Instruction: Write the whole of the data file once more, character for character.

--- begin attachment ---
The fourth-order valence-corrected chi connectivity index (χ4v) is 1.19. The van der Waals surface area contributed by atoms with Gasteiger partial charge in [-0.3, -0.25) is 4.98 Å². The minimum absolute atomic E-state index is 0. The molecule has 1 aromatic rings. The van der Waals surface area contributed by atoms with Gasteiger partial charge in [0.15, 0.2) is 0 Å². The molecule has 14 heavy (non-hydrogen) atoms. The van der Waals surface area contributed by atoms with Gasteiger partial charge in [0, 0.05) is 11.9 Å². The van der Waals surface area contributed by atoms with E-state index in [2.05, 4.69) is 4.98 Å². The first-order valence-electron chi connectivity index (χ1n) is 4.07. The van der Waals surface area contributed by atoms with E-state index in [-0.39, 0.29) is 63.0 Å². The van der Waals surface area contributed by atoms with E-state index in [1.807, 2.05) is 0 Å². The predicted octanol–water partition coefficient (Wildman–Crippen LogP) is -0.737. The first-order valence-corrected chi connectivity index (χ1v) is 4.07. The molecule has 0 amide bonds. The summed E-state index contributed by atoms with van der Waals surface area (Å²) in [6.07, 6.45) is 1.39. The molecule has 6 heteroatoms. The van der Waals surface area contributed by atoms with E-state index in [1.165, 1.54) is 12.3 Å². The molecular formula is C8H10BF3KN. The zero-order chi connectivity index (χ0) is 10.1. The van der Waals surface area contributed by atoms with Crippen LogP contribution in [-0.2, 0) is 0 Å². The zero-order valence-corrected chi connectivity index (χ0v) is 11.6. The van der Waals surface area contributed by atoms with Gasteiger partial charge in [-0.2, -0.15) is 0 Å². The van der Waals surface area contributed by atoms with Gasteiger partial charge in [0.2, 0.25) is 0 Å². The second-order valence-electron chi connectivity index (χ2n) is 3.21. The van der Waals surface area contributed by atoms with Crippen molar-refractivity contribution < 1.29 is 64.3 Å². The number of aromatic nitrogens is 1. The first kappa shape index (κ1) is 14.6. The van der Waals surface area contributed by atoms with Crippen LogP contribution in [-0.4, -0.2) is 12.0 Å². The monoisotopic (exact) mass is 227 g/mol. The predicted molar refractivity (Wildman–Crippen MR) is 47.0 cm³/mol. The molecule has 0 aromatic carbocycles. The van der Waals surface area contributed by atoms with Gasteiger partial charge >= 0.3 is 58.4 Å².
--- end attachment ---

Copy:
The fourth-order valence-corrected chi connectivity index (χ4v) is 1.19. The van der Waals surface area contributed by atoms with Gasteiger partial charge in [-0.3, -0.25) is 4.98 Å². The minimum absolute atomic E-state index is 0. The molecule has 1 aromatic rings. The van der Waals surface area contributed by atoms with Gasteiger partial charge in [0.15, 0.2) is 0 Å². The molecule has 14 heavy (non-hydrogen) atoms. The van der Waals surface area contributed by atoms with Gasteiger partial charge in [0, 0.05) is 11.9 Å². The van der Waals surface area contributed by atoms with E-state index in [2.05, 4.69) is 4.98 Å². The first-order valence-electron chi connectivity index (χ1n) is 4.07. The van der Waals surface area contributed by atoms with E-state index in [-0.39, 0.29) is 63.0 Å². The van der Waals surface area contributed by atoms with E-state index in [1.807, 2.05) is 0 Å². The predicted octanol–water partition coefficient (Wildman–Crippen LogP) is -0.737. The first-order valence-corrected chi connectivity index (χ1v) is 4.07. The molecule has 0 amide bonds. The summed E-state index contributed by atoms with van der Waals surface area (Å²) in [6.07, 6.45) is 1.39. The molecule has 6 heteroatoms. The van der Waals surface area contributed by atoms with E-state index in [1.165, 1.54) is 12.3 Å². The molecular formula is C8H10BF3KN. The zero-order chi connectivity index (χ0) is 10.1. The van der Waals surface area contributed by atoms with Crippen LogP contribution in [-0.2, 0) is 0 Å². The zero-order valence-corrected chi connectivity index (χ0v) is 11.6. The van der Waals surface area contributed by atoms with Gasteiger partial charge in [-0.2, -0.15) is 0 Å². The van der Waals surface area contributed by atoms with Gasteiger partial charge in [0.2, 0.25) is 0 Å². The second-order valence-electron chi connectivity index (χ2n) is 3.21. The van der Waals surface area contributed by atoms with Crippen molar-refractivity contribution < 1.29 is 64.3 Å². The number of aromatic nitrogens is 1. The first kappa shape index (κ1) is 14.6. The van der Waals surface area contributed by atoms with Crippen LogP contribution in [-0.4, -0.2) is 12.0 Å². The monoisotopic (exact) mass is 227 g/mol. The predicted molar refractivity (Wildman–Crippen MR) is 47.0 cm³/mol. The molecule has 0 aromatic carbocycles. The van der Waals surface area contributed by atoms with Gasteiger partial charge >= 0.3 is 58.4 Å².